The October megastorm that stunned northwest Nebraska with a deadly blizzard and Wayne, Neb., with a harrowing tornado led the weather headlines in 2013.
A single system delivered both blows and dropped flooding rains in south-central Nebraska. It was the worst storm of a relatively quiet year, and President Barack Obama authorized federal aid to help the state.
Other major weather stories included a second year of drought, the surge of Colorado floodwaters down the Platte River, mass cattle deaths on a stagnant July afternoon and record May snows.
The following are some of the year's major weather stories:
» October blizzard. Trees had just begun to change color in early October when a freak blizzard swept along the Nebraska-South Dakota border. The storm started with record rains Oct. 3, followed by record snow ending Oct. 5. The area received 1 to 2 inches of rain and up to 2 feet of snow. Three people died on Nebraska roads.
The ground turned to gumbo, preventing Nebraska and South Dakota ranchers from rescuing their livestock. Across thousands of miles, cattle drowned, suffocated or died of exposure. A life's work for some ranchers was lost in a few days because breeding stock died. In Nebraska, livestock losses exceeded 3,000; in South Dakota, 20,000.
Three months later, ranchers remain “a long ways from recovering,” said Melody Benjamin of the Nebraska Cattlemen. “But they're able to get their minds wrapped around it.”
» Wayne tornado. A rare October EF4 tornado caused more than $50 million in damage when it swept through Wayne's industrial corridor and airport on Oct. 4. The more-than-a-mile-wide tornado was on the ground for 19 miles and reached a wind strength of 170 mph. It was among about a dozen tornadoes in Nebraska and Iowa.
John Dunning, a Wayne State College official, was critically injured, and 14 others were hurt. The tenor of the recovery was set after residents realized no one had died, City Administrator Lowell Johnson said.
“Right away it became, 'Let's clean up this mess,' ” Johnson said. “There really wasn't a pause.”
The tornado dealt another blow in mid-December, when Wayne employer Pacific Coast Feather announced that it would not rebuild. About 130 lost jobs.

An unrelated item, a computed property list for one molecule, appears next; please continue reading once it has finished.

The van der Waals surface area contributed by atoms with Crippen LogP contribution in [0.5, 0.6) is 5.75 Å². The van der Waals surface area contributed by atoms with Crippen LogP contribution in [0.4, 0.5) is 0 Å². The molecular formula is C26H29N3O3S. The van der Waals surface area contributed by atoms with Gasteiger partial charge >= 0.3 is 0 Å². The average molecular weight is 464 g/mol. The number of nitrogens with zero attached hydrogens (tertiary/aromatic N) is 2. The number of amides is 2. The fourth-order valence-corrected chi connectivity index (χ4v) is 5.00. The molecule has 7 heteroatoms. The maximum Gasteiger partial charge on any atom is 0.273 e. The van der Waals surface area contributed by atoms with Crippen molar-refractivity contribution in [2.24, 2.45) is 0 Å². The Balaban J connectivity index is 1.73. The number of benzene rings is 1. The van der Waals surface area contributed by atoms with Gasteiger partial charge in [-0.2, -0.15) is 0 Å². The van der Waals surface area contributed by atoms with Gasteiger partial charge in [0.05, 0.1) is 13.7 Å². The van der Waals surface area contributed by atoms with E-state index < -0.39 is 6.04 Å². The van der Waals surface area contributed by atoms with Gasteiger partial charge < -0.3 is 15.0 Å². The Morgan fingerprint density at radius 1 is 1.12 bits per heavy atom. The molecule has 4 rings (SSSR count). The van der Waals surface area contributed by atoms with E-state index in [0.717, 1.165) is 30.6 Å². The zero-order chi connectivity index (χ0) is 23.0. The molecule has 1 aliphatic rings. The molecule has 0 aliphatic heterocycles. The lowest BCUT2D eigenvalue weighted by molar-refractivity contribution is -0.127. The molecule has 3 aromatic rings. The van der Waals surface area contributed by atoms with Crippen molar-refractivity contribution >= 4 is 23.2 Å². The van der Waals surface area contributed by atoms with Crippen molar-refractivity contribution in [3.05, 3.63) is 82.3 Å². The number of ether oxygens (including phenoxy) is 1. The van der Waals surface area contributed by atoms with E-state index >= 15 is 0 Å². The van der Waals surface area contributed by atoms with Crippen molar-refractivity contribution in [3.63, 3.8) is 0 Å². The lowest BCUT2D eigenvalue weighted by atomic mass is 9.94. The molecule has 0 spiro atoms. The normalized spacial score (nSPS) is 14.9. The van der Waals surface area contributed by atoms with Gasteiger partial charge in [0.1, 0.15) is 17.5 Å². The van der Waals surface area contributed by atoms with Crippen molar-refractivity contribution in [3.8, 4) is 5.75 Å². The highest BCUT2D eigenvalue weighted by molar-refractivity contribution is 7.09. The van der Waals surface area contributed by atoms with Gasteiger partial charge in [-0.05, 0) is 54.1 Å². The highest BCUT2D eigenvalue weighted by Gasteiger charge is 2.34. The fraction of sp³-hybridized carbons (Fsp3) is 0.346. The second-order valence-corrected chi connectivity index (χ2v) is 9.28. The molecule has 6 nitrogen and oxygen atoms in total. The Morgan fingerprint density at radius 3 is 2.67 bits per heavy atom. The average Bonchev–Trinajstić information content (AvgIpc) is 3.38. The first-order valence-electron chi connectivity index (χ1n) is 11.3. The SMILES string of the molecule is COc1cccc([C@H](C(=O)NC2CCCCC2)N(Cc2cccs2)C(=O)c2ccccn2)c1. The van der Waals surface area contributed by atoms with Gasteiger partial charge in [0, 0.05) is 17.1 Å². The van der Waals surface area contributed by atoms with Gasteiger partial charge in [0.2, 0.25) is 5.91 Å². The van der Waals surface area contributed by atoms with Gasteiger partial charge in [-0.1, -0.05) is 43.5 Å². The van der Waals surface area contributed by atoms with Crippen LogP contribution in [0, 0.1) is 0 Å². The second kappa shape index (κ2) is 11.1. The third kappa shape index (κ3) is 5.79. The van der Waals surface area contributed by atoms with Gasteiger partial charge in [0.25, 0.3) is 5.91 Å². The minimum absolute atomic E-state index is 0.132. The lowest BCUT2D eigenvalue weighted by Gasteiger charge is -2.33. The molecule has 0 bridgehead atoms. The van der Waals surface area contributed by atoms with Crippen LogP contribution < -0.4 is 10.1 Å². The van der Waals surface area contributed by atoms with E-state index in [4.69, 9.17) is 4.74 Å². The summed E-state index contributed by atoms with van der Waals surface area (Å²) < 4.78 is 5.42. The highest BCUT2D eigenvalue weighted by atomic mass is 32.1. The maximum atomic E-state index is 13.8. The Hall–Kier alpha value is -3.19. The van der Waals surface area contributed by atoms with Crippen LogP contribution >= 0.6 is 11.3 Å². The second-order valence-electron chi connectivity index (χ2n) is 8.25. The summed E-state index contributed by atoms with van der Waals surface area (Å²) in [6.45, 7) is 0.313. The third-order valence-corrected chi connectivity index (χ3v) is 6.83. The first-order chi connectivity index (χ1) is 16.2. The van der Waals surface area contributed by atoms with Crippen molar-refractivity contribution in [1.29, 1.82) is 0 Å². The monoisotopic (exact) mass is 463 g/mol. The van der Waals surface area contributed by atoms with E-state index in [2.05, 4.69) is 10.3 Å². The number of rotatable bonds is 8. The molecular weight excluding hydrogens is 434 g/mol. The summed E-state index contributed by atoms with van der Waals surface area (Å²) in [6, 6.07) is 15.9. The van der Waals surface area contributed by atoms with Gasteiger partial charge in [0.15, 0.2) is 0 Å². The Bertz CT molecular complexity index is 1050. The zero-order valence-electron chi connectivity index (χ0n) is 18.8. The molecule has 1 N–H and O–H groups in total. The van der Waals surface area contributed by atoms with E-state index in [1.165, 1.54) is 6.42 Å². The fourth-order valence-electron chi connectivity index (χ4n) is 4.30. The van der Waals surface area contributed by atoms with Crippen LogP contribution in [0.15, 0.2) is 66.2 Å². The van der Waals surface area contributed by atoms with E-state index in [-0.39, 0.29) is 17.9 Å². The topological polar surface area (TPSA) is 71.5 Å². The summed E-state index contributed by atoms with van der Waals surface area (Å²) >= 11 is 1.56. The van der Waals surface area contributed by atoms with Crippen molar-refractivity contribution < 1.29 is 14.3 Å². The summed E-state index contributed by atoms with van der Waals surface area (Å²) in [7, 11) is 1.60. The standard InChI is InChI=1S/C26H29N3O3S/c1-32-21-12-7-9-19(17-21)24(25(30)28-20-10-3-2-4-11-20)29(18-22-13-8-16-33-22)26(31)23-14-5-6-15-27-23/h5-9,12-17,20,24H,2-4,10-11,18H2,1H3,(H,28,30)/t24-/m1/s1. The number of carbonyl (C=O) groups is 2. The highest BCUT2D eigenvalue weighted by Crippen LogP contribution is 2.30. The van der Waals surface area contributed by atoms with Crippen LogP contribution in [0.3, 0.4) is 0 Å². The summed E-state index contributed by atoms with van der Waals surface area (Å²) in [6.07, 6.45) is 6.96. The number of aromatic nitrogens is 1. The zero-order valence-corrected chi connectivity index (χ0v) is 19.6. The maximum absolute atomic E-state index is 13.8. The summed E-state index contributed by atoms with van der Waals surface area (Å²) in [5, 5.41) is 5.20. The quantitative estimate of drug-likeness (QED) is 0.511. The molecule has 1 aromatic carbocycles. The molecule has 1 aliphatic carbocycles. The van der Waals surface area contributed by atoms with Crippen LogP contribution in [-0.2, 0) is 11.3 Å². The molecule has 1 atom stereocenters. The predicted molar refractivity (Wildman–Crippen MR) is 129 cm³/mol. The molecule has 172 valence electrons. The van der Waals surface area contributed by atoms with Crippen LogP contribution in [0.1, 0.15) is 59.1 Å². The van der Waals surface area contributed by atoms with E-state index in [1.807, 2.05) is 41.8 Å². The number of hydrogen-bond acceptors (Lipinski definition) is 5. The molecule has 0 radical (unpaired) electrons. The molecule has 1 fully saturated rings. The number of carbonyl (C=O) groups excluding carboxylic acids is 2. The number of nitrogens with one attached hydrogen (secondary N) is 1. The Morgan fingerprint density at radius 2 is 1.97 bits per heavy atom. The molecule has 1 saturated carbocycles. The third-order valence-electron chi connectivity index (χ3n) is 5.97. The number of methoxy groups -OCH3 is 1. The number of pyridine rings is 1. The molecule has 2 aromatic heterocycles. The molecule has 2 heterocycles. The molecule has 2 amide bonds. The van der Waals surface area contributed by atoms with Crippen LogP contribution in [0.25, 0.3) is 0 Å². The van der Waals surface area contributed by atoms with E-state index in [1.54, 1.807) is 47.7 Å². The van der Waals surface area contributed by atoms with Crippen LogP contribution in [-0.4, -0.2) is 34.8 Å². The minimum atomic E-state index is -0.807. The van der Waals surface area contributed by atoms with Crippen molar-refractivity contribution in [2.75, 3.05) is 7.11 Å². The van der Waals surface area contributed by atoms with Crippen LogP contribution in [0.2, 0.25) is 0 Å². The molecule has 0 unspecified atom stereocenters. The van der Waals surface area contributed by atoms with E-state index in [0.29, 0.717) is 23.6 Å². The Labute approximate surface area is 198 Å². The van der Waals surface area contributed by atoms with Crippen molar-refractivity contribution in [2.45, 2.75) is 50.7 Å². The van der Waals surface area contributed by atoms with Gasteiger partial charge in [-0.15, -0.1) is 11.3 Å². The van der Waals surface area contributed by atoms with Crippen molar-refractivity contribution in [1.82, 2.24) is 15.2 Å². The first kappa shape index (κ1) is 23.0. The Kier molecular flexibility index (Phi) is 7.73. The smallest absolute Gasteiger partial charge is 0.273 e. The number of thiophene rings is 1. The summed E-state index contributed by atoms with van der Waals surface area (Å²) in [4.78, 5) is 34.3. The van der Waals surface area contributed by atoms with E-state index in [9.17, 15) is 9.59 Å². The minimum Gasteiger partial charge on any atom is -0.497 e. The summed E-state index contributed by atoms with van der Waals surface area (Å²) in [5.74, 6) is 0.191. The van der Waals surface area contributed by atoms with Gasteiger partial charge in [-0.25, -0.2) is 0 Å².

» Iowa's wettest spring on record. The state received almost double the average precipitation from March through May. Aquifers, streams, farm ponds and soils depleted by the 2012 drought were replenished. So much rain fell that farmers were late planting, and some were unable to plant at all. Across the state, the drought designation was lifted.
» Second year of drought. The historic drought that began in 2012 continued into 2013. Conditions weren't as bad, though, for several reasons. The rainy spring in Iowa and eastern Nebraska briefly ended the drought there and provided a cushion of soil moisture when drought returned in the summer. Cooler-than-normal weather across the region eased the demand for water, lessening the impact of the drought.
As with 2012, summer was astonishingly dry. Omaha had its second driest July on record; only 0.44 inches of rain fell. The driest had occurred the year before, when only 0.01 inches of rain were measured. Nebraska had its 12th wettest fall on record. By year's end, about 53 percent of Iowa and 48 percent of Nebraska remained in drought.
» Deadly heat. On the afternoon of July 9, the wind died down in east-central Nebraska, and the 90-plus-degree air stagnated. Despite the best efforts of workers at feedlots, more than 3,000 cattle died.
» Platte River flooding. The historic rains that washed away mountain roads and towns in Colorado surged down the South Platte River, entering Nebraska on Sept. 19. Nebraska towns along the river barricaded their communities, roads and railroads against the floodwater. For the most part, their work held, and nominal damage occurred.
» May snow. A rare spring snowstorm in eastern Nebraska set a record for total May snowfall in Omaha, Lincoln and other communities. Omaha received 3.1 inches of snow May 1 and 2 in that city's first May snow since 1967. For Lincoln, it was only the third May in 114 years that snow fell.
» Triple-digit heat. Less than two weeks after the May snowstorm, eastern Nebraska saw its earliest triple-digit temperature ever. On May 14, the temperature reached 100 in Lincoln, 101 in Omaha and 103 in Norfolk. It would be the only day of the year in Omaha and Lincoln that the temperature reached triple digits.
» Lack of wildfires. At the start of the year, firefighters were braced for a second bad year of drought-induced wildfires. Nebraska's hottest, driest year on record in 2012 had brought record wildfires, so a repeat seemed likely given that the drought continued. Instead, the fewest fires in years occurred. According to the Nebraska Forest Service, about 400 fires occurred in 2013, down from more than 1,600 in 2012. About 10,000 acres burned, down from 511,000 the year before.
» One town, two storms. The little town of Edgar, Neb., population 500, is off the beaten track, Mayor Brad Brennfoerder said. On Memorial Day, a rash of tornadoes missed every town in the region but Edgar. The town lost its grain elevator, and more than 30 homes were damaged. Then, on Aug. 1, straight-line winds estimated at 80 mph hit the neighborhood unaffected by the tornado. The storm mangled trees and power lines.
Which is worse, straight-line winds or a tornado? “Probably equally bad,” Brennfoerder said.
Sources: Mike Moritz, Barbara Mayes, Cynthia Fay, Melissa Smith/National Weather Service; Ken Dewey, University of Nebraska-Lincoln; Harry Hillaker, Iowa Bureau of Climatology.
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